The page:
In polite, Progressive society, rhetorical variations of "They can't really believe that, can they?" is how nice Liberals keep from screaming, "Yes! Yes! They are that fucking stupid! You cannot look at the flaming slime trail these atavistic meatbags have left behind them for the past +30 years and come to any conclusion other than (as one wag once put it) they will never, ever grow opposable thumbs and climb down out of the stupid tree." at the teevee every day.
It's how we have traditionally kept the party polite, but over the last several years the chasm that separates "Conservative" and "Sane" has gotten so stark this polite rhetorical convention sounds increasingly quaint and ridiculous: a bygone linguistic relic from an older, more shirt-ruffle, Marquis of Queensbury age.
Jill at "Brilliant at Breakfast" shows how silly such figleaf upspeaking sounds when you walk it around the softly collapsing ruins of the World's Only Remaining Superpower.
I think you already know the answer to that question, Mr. KrugmanIn 2012, millions of Americans who treated the plunder of the future as if it were a Constitutional right will be offered the chance to stick the Dirty Hippies and their Kenyan Commie President with the huge bill they ran up during their long, mad Bonfire of the Conservative Vanities.
Posted by Jill | 6:24 AM
Paul Krugman, NYT, today:
Just how stupid does Mitt Romney think we are? If you’ve been following his campaign from the beginning, that’s a question you have probably asked many times. But the question was raised with particular force last week, when Mr. Romney tried to make a closed drywall factory in Ohio a symbol of the Obama administration’s economic failure. It was a symbol, all right — but not in the way he intended. First of all, many reporters quickly noted a point that Mr. Romney somehow failed to mention: George W. Bush, not Barack Obama, was president when the factory in question was closed. Does the Romney campaign expect Americans to blame President Obama for his predecessor’s policy failure?Yes, it does, and yes, it's going to work. All I have to do is walk around my own neighborhood in my little Republican-leaning town to know that it's going to work. In previous springs, you'd see contractor signs on every street, the skeletons of add-a-levels rising from what used to be the roofs of 1950's ranch and cape cod houses. This year, we see the green stains of moss on the sides of the vinyl siding that was put on the add-a-levels of years past. Down the street is a foreclosure with some kind of paper sign in the window. It used to be a cute, well-maintained cape, but finally went into foreclosure after two years in the process. I'm told that the basement was flooded during Hurricane Irene last year and the bank didn't do anything about it.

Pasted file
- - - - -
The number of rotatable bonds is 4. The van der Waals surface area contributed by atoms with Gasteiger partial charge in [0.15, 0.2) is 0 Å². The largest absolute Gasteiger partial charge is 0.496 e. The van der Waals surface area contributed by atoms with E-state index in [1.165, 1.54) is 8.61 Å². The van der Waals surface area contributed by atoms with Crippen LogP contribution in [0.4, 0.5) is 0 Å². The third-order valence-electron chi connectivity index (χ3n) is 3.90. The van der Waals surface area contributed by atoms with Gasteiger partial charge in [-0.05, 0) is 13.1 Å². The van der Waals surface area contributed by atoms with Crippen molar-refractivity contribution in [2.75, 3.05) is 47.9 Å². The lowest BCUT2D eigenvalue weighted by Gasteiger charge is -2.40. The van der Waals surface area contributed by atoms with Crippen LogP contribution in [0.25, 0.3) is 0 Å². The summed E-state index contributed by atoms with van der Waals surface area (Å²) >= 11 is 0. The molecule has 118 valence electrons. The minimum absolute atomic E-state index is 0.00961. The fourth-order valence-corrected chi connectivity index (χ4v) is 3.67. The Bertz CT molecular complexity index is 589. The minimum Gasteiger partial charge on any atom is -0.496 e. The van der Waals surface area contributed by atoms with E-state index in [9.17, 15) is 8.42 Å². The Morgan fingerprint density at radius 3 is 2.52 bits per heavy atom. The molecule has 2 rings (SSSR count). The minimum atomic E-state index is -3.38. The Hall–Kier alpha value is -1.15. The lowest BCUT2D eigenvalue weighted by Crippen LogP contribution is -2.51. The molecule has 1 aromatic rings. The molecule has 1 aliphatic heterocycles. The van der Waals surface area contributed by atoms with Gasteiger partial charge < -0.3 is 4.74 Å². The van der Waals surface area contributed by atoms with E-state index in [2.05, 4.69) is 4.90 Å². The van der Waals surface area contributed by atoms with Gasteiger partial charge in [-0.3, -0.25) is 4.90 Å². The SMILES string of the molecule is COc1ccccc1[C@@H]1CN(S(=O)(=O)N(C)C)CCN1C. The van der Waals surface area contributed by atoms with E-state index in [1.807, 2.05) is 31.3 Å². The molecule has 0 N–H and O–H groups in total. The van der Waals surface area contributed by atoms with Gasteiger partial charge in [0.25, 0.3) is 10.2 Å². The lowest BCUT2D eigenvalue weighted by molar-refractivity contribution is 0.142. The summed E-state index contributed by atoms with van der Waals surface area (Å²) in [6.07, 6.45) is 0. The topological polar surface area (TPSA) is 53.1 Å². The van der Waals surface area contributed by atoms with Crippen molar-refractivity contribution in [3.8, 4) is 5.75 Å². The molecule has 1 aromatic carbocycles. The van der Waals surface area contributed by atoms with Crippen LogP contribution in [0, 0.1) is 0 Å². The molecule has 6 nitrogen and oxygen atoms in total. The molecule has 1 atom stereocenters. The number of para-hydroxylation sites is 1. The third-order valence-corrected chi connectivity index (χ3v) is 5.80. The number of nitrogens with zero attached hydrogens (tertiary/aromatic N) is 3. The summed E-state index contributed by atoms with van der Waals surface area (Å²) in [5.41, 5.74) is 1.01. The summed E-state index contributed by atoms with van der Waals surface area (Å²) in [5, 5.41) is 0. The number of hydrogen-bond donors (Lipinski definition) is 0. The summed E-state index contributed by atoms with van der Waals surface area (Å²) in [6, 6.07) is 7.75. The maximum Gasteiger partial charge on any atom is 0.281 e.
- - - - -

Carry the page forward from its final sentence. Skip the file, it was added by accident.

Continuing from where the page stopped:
Americans got used to instant gratification during the Bush years, as they bought McMansions and turned postwar tract housing into ersatz ones. They took leases on SUVs so they could drive more vehicle than they could afford to buy and fancied themselves to be adventurers. They pulled their kids out of school in mid-year to take them on Caribbean vacations. People in towns like mine saw Louis Vuitton and the newly-plastic Coach handbags as their due. Then it all came crashing down, and someone must be blamed. And if the person to blame feeds into the sub-surface racism of this town that is still, even in this decade, 96% white, even better.
Never doubt for a minute that they will grab that chance with both hands, even if comes to them in person of a soulless, lying vulture capitalist robot with shitty human-interaction software and a religion that many of them regard as something just short of Raelism with better hair.
After all there are good reasons why humanity's legends and fables are full of people falling all over themselves to strike infernal bargains
with various unsavory and sulfurous characters (video might have an ad embedded.)
Go read the whole thing here.